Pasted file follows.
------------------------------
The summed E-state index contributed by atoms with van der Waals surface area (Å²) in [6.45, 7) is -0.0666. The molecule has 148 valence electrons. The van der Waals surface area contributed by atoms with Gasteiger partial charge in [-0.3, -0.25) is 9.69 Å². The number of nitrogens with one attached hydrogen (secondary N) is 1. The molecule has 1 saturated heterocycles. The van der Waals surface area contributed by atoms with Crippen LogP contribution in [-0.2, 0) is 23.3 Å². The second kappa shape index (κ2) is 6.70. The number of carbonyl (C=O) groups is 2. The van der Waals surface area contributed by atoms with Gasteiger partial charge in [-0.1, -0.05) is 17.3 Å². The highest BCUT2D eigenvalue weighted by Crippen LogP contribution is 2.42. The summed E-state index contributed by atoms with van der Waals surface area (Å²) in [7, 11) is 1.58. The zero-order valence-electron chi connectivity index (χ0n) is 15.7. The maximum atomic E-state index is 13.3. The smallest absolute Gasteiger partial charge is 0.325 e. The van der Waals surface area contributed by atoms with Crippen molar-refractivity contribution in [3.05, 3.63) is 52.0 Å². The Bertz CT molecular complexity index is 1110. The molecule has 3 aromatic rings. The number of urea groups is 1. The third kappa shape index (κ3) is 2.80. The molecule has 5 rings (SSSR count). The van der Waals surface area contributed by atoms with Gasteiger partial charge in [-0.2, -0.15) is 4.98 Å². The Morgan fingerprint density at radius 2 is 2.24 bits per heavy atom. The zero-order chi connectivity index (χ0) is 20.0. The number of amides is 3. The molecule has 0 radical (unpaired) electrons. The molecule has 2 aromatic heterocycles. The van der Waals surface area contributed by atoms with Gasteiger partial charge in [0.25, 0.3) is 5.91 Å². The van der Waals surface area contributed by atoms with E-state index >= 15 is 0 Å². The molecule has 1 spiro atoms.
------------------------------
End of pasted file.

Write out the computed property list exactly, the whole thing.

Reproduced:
The summed E-state index contributed by atoms with van der Waals surface area (Å²) in [6.45, 7) is -0.0666. The molecule has 148 valence electrons. The van der Waals surface area contributed by atoms with Gasteiger partial charge in [-0.3, -0.25) is 9.69 Å². The number of nitrogens with one attached hydrogen (secondary N) is 1. The molecule has 1 saturated heterocycles. The van der Waals surface area contributed by atoms with Crippen LogP contribution in [-0.2, 0) is 23.3 Å². The second kappa shape index (κ2) is 6.70. The number of carbonyl (C=O) groups is 2. The van der Waals surface area contributed by atoms with Gasteiger partial charge in [-0.1, -0.05) is 17.3 Å². The highest BCUT2D eigenvalue weighted by Crippen LogP contribution is 2.42. The summed E-state index contributed by atoms with van der Waals surface area (Å²) in [7, 11) is 1.58. The zero-order valence-electron chi connectivity index (χ0n) is 15.7. The maximum atomic E-state index is 13.3. The smallest absolute Gasteiger partial charge is 0.325 e. The van der Waals surface area contributed by atoms with Crippen molar-refractivity contribution in [3.05, 3.63) is 52.0 Å². The Bertz CT molecular complexity index is 1110. The molecule has 3 aromatic rings. The number of urea groups is 1. The third kappa shape index (κ3) is 2.80. The molecule has 5 rings (SSSR count). The van der Waals surface area contributed by atoms with Gasteiger partial charge in [-0.2, -0.15) is 4.98 Å². The Morgan fingerprint density at radius 2 is 2.24 bits per heavy atom. The zero-order chi connectivity index (χ0) is 20.0. The number of amides is 3. The molecule has 0 radical (unpaired) electrons. The molecule has 2 aromatic heterocycles. The van der Waals surface area contributed by atoms with Gasteiger partial charge in [0.25, 0.3) is 5.91 Å². The van der Waals surface area contributed by atoms with E-state index >= 15 is 0 Å². The molecule has 1 spiro atoms.